Humans of UVM: JP, The Thinker
Hey! We’re back with another Humans of UVM feature! Meet this down-to-earth, neighborly, and incredibly philosophical Human of UVM: JP!
JP has been working at the Davis Center since its fruition in 2007. Other than being a Davis Center employee, JP is an artist, poet, and philosopher. He says that all of his creativity and outlook on the world stems from the “incredible openness and energy” he has received from UVM students throughout his ten years working at the university. I met with JP on a sunny Friday afternoon in Henderson’s to talk about his work as well as his hopes and dreams – this is what we talked about:
JP on college education:
“The purpose of university isn’t to keep that information here, but to take what you learn and practice it in the community. The education you receive here isn’t just for yourself, but it’s to give back to the world. It should not stop after that four-year period [learning, expressing yourself, working towards social justice], it should continue and flourish.
We save ourselves by reflection and observation, and it’s great for me to see this process emerge from the students. I may come across as knowing something or being wise, but it’s really learning from the students that matters most to me. Inspiring them is great because you in turn are learning from them; it’s great to be inspired, it’s even better to inspire.“
JP on co-existing:
“The other week I saw this wild aster – a wild purple flower. There was a monarch butterfly and a honeybee only 3 inches apart, but doing the exact same thing – feeding the flower and also taking what they need from it. The butterfly wasn’t bothering the bee, and the honeybee wasn’t bothering the butterfly. They’re two very different species of insect, yet there they were communicating and surrounding the same plant.
I’m interested in getting students to study the relationships in nature and compare them to relationships in human life; it’s the same.”
JP on hate speech and violence:
“We’re so connected; we’re all valuable. Every human being is precious, and a miracle. We are the creations of nature; each one of us was created by nature through reproduction. We have this ability to grow to be independent; everyone has a unique way of being themselves, yet we are social. It’s the most important facet we have, and we need to be social – in order to survive. It’s interesting to me that we haven’t figured that out yet. We let people who hate turn us into victims; we are way beyond this. We resort to primitive ways to communicate. We resort to violence. It’s primitive, it’s so primitive that it’s barbarism. Inflicting harm on someone else is the poorest way to express any kind of discontent or anger. You’re not accomplishing anything, but destroying someone or destroying others.“
JP on his hope for the future:
“I believe that your generation is on its way – through environmental activism, understanding basic principles of life, law, government, and justice, and working towards food justice, and universal health-care – to making the world a better place. These all derive from connectedness. We can see it in the LEAF program, the GreenHouse program, and Living/Learning communities; they’re incubators for learning how to connect with others and nature. Rather than having this knowledge stay within the university, which has been the tradition – you graduate and suddenly you just become another part of “the cog in the wheel”; you work, you try to survive, you start a family, you get caught up and retire – take it into the real world.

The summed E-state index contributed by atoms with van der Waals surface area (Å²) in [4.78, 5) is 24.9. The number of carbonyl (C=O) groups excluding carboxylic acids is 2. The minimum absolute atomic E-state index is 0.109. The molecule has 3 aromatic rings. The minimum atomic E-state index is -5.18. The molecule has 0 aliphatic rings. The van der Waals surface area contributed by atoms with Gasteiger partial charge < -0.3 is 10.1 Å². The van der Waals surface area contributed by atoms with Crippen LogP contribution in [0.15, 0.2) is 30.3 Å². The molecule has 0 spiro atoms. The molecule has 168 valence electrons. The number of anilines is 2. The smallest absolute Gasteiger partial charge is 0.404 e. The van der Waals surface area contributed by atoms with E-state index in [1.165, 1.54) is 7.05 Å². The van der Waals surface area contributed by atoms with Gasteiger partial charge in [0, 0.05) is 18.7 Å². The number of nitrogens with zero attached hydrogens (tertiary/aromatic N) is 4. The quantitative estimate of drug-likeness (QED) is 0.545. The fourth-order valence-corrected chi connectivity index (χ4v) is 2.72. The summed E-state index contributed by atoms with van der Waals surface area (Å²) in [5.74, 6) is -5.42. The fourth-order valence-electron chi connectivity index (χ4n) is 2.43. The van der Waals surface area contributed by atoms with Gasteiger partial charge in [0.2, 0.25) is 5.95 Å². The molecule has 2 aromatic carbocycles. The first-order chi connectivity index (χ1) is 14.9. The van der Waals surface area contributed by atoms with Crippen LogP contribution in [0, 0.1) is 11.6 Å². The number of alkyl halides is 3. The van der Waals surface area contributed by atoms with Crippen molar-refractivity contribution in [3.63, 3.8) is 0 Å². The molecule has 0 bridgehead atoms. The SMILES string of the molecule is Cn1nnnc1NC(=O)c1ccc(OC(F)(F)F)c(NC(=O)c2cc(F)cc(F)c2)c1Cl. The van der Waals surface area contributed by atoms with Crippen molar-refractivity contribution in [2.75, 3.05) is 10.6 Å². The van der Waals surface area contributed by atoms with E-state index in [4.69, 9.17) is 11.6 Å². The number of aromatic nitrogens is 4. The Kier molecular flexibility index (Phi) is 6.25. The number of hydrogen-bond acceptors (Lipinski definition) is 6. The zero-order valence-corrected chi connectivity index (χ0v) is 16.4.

A lot of college students now are choosing careers not for the money, but choosing careers that give back. That made me so happy because when you’re giving back, you’re also giving back to yourself; you’re seeing the fruits of your labor. It’s very nourishing to see your work come into fruition, and that is its own reward in itself.
It’s more than just making money, it’s about family and about community. We have an opportunity to do that in this country; we have the opportunity to change the world’s perception of us – we can rebound. America is an experiment that’s still evolving, and [I believe] your generation and the young people after you, are going to make sure that freedom remains and hope remains in this country.”
JP’s message to UVM students:
“No matter what, this community is going to stay open-minded; no one is going to close the minds of young people, especially if universities and colleges stand strong. We have to stand strong. You are in a very powerful environment, but it’s your obligation that when you leave this environment, that you carry on these principles, and not let society say: ‘You’re a dreamer, you can’t do that’.
The great thing about college, universities, and higher learning, is the ability to preserve the good in civilization and remedy what is wrong. This is your opportunity to learn. You’re shaping your mind and you’re investing in this university to help you shape your mind, and that’s a big deal. What UVM wants is for you to become a lifelong learner.
What you stand for here is what you’re going to have to stand up for in society. It’s all about making society a better place.”
JP is not only a major celebrity among UVM students, but he’s also well known in the state of Vermont for his artwork and love for his community. Check out his interview with Stuck in Vermont:
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